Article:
“Healing does not mean the damage never existed. It means the damage no longer controls our lives.”
– Akshay Dubay
Post Traumatic Stress Disorder (PTSD) is a mental health condition that’s triggered by a terrifying event – either experiencing it or witnessing it. Symptoms can include flashbacks, nightmares and severe anxiety, as well as uncontrollable thoughts about the event. The sad fact is, that trauma is all around us. Millions of people are currently suffering with the condition, and the majority of cases go untreated. When suffers do seek treatment, the mainstream methods of medical care involve psychiatric therapy and, often, prescription drugs to ease anxiety, depression and sleepless nights.
The staff at the Mayo Clinic tell us: “Many people who go through traumatic events have difficulty adjusting and coping for a while, but they don’t have PTSD — with time and good self-care, they usually get better. But if the symptoms get worse or last for months or even years and interfere with your functioning, you may have PTSD.”
Post Traumatic Stress Disorder symptoms may start within three months of a traumatic event, but sometimes symptoms may not appear until years after the event. These symptoms cause significant problems in social or work situations and in relationships. PTSD symptoms are generally grouped into four types: intrusive memories, avoidance, negative changes in thinking and mood, or changes in emotional reactions.”
For more in-depth information about Post Traumatic Stress Disorder visit the Mayo Clinic website.
So, how does massage work to combat PTSD?
To me, being a massage therapist, the answer is quite simple: massage enables the mind and body to enter a state of deep relaxation. Once we’re able to achieve relaxation, we can more easily re-enter that state and have it relay into the long-term. This will seep into every aspect of life, allowing us to heal and find peace of mind.
Personally, I’ve experienced a massive decrease in anxiety and depression through massage, though I’ve never had PTSD or known someone with it, so I cannot tell you how effective it is. However, holistic therapist Fortunato, who shared his findings with the Mayo Clinic, has seen the effects first-hand with war veterans. He states:
“In order to stay alive, their bodies have been hyperaroused for so long, that they come back and cannot turn it off. Their body doesn’t even remember how to relax again, and because of that they don’t sleep and are irritable. … massage has helped soldiers sleep.”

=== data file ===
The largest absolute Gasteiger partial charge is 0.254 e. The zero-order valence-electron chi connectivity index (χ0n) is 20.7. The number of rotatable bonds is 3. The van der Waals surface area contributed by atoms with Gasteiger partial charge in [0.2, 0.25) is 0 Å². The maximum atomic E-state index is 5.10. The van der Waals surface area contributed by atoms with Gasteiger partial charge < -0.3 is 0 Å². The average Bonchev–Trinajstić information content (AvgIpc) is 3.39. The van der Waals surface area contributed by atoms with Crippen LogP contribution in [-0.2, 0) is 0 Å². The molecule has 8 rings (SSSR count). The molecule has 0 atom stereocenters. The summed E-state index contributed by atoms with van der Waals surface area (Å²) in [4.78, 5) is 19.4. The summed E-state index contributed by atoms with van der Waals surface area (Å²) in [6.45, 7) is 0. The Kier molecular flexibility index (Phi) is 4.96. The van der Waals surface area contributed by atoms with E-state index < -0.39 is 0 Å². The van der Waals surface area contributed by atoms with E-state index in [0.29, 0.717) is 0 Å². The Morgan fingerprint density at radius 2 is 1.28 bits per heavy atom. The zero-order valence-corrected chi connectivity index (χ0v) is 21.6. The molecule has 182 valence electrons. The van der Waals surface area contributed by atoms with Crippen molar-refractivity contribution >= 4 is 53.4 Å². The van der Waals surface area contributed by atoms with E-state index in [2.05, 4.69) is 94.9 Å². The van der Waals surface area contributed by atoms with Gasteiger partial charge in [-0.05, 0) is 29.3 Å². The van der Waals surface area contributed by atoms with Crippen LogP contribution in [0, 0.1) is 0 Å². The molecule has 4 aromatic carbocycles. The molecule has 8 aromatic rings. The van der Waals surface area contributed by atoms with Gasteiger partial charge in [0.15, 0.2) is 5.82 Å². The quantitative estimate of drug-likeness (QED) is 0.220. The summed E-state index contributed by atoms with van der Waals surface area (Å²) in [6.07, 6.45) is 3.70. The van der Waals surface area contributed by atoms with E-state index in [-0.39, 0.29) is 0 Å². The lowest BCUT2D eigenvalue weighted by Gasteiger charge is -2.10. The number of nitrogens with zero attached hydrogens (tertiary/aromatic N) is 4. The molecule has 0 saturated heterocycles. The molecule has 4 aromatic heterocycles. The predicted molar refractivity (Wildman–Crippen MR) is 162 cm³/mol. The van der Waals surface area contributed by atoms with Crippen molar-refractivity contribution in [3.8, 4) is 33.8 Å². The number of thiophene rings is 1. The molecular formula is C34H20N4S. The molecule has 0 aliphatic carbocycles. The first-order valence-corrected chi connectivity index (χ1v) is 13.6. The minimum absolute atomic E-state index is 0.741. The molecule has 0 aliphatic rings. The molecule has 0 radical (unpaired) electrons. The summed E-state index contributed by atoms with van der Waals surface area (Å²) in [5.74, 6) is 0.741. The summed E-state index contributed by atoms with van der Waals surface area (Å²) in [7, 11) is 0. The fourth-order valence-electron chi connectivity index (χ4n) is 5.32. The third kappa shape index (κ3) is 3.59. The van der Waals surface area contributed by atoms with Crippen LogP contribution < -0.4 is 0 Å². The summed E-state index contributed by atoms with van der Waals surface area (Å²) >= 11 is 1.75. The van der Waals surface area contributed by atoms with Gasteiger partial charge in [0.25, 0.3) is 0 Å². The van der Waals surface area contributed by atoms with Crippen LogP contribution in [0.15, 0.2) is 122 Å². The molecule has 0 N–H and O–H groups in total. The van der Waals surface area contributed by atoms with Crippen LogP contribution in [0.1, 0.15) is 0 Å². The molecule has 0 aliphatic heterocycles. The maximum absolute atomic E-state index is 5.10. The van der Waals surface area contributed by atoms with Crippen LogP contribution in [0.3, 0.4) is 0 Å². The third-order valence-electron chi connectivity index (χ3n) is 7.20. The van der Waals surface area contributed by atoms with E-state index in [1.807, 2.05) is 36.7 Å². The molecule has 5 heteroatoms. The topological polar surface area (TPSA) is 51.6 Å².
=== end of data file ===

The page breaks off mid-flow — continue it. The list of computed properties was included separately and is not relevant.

A study on the effects of massage shows us what’s happening within the brain post-massage. The 2005 study proved positive changes in biochemistry following massage therapy. This included reduced cortisol and increased serotonin and dopamine. By decreasing the clients’ cortisol levels with bodywork, a client can reduce the constant feelings of hyperarousal and danger. By increasing serotonin and dopamine in the brain, an ease of suffering and anxiety is felt.
Sexual abuse victims have also overcome their PTSD symptoms with the help of massage in combination with psychotherapy. The Journal of Bodywork and Movement conducted a study to examine the effects of body-oriented therapy, alongside psychotherapy, for women in recovery from childhood sexual abuse.
The experiment involved eight 1-hour weekly sessions of body-oriented therapy, a combination of bodywork and the emotional processing of psychotherapy. The study examined changes in somatic and psychological symptoms, and the subjective experience of the intervention using a mixed method approach. Qualitative results revealed the positive impact of body-oriented therapy on sense of inner security and psychotherapeutic progress.
With sexual abuse victims, it’s not only about enabling them to enter into a relaxed a state, but also encouraging their association of human touch as a positive experience. The more often they receive professional tactile treatment such as massage, the more often they can mark off yet another positive experience in their subconscious, helping to outweigh any fear and overcome active avoidance in being touched.
There’s a well-known quote which comes to mind, said by a practicing massage therapist who’s name eludes me. Their beautiful words ring true to what holistic practitioners aim to achieve with each and every client. “Massage is so much more than just working muscles. I integrate modalities, and listen to your body. Give me a chance to help you heal yourself. Your body and soul contains all the wisdom necessary – I just facilitate the action.”
At the School of Natural Health Sciences we offer online courses in both Holistic Massage Therapy and Psychotherapy & Counselling, amongst 55 other holistic therapy courses. Enrol with us to secure an internationally recognised diploma with an 80% pass mark or higher, entitling you to practice. Our distance-training method allows you to learn at your own pace, following your own schedule, in a no-stress environment.
We’re passionate about making life-changing education accessible and affordable, but don’t let us speak for ourselves, hear what our students have to say on our testimonials page. For any enquiries, contact us here, we’d love to hear from you! We can even send you course snippets if you’d like a more in-depth look at what we offer.